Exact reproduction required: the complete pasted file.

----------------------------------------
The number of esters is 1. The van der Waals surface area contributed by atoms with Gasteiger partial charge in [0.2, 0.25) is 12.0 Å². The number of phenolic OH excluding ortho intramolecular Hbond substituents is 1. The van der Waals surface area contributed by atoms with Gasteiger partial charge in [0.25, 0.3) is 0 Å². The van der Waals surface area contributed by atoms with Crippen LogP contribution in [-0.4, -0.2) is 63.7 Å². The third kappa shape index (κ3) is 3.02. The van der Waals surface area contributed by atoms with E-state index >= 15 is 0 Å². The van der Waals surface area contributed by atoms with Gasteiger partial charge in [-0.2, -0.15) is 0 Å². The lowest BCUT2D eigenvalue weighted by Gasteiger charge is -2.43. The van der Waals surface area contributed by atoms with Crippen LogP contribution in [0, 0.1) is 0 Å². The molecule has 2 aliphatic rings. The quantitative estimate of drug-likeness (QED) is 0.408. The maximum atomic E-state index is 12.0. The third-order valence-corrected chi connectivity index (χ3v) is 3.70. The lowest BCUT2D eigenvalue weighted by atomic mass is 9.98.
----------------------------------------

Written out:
The number of esters is 1. The van der Waals surface area contributed by atoms with Gasteiger partial charge in [0.2, 0.25) is 12.0 Å². The number of phenolic OH excluding ortho intramolecular Hbond substituents is 1. The van der Waals surface area contributed by atoms with Gasteiger partial charge in [0.25, 0.3) is 0 Å². The van der Waals surface area contributed by atoms with Crippen LogP contribution in [-0.4, -0.2) is 63.7 Å². The third kappa shape index (κ3) is 3.02. The van der Waals surface area contributed by atoms with E-state index >= 15 is 0 Å². The van der Waals surface area contributed by atoms with Gasteiger partial charge in [-0.2, -0.15) is 0 Å². The lowest BCUT2D eigenvalue weighted by Gasteiger charge is -2.43. The van der Waals surface area contributed by atoms with Crippen LogP contribution in [0, 0.1) is 0 Å². The molecule has 2 aliphatic rings. The quantitative estimate of drug-likeness (QED) is 0.408. The maximum atomic E-state index is 12.0. The third-order valence-corrected chi connectivity index (χ3v) is 3.70. The lowest BCUT2D eigenvalue weighted by atomic mass is 9.98.